Legislative changes to the Pharmaceutical Benefits Scheme (PBS) have led to massive in-pocket savings, which will no doubt be a boon for retired Australians who must manage high living costs on a fixed income.
Amidst growing calls to cut the cost of medicines, in January, the cost of a prescription on the PBS was cut by $12.50 from $42.50 to $30, the largest co-payment cut in the scheme’s 75-year history.
A future forward move allowing 60-day prescriptions has also meant that many eligible patients who have ongoing health conditions could receive twice the medication for the cost of a single prescription.
According to a statement released by the Albanese Government, the changes have delivered a saving of $20 million per month on approximately 1.8 million cheaper prescriptions.
To qualify for the 60-day prescriptions patients must:
In even more good news, it has also become easier for pensioners to see a GP following the government’s $3.5 billion investment into bulk billing.
The sizeable injection has seen GPs in major cities receiving 34 per cent more in Medicare payments for standard 20-minute consults with eligible patients while regional and rural GPs will receive 50 per cent more for that same visit.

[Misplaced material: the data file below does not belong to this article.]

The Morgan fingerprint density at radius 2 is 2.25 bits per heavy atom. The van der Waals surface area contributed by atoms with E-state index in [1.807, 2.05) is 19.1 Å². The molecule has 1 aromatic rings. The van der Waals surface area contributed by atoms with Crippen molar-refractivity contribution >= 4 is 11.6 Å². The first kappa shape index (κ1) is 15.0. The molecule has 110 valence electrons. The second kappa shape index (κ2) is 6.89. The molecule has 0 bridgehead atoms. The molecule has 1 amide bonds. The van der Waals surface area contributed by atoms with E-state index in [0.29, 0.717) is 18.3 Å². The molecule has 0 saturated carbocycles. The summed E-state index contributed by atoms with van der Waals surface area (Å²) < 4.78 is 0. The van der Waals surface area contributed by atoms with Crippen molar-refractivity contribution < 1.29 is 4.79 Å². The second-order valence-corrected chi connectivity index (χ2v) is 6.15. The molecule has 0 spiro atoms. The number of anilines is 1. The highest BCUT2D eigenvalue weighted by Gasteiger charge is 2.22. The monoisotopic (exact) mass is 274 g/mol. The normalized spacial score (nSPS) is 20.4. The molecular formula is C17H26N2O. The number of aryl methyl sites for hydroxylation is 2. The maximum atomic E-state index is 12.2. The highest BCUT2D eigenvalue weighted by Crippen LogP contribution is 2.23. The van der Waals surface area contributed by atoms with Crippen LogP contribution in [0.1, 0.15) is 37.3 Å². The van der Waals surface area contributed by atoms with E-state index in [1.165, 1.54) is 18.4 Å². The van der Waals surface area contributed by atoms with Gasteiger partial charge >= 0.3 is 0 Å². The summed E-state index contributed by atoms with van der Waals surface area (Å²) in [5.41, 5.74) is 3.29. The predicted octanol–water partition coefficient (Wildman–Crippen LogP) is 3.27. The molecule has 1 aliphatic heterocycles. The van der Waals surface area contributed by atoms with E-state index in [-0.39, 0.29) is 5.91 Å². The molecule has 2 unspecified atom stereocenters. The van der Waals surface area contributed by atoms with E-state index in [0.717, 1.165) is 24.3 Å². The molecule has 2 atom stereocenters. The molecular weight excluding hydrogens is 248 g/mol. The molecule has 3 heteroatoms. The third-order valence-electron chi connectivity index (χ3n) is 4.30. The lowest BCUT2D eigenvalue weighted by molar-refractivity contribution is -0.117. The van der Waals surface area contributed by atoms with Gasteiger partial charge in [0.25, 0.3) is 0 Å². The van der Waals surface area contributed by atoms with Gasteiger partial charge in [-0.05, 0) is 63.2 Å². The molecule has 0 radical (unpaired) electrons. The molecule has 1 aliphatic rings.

One general practice operator saw a 5 percentage point increase in bulk billing across 20 of their general practices that previously had the lowest rate of bulk billing.
In 20 of their clinics, 71 per cent of patients were bulk billed after the higher Medicare payments were introduced in November, up from 67 per cent in September.
Some clinics saw even greater increases, with a Sydney-based centre going from bulk billing half its patients in September, to bulk billing nearly two-thirds of patients in November.
Seven million patients which include pensioners, concession cardholders, and families with children under 16 are eligible for the higher Medicare payments. Altogether, they make up three out of five visits to the GP.
Minister for Health and Aged Care Mark Butler said, “We went to the election promising Australians we would make it cheaper to see a doctor and that’s what we have delivered”.
“The net economic benefit of bulk billing a healthcare card holder now the incentive has been tripled is very clear in almost all areas, and especially so in regional areas with loadings. The social good for vulnerable patient cohorts is equally attractive to most GPs,” he said.
These changes have come just in the nick of time following an SOS from doctors across Australia last year saying that the bulk billing system was on the verge of collapsing with the country’s most vulnerable being left in the lurch.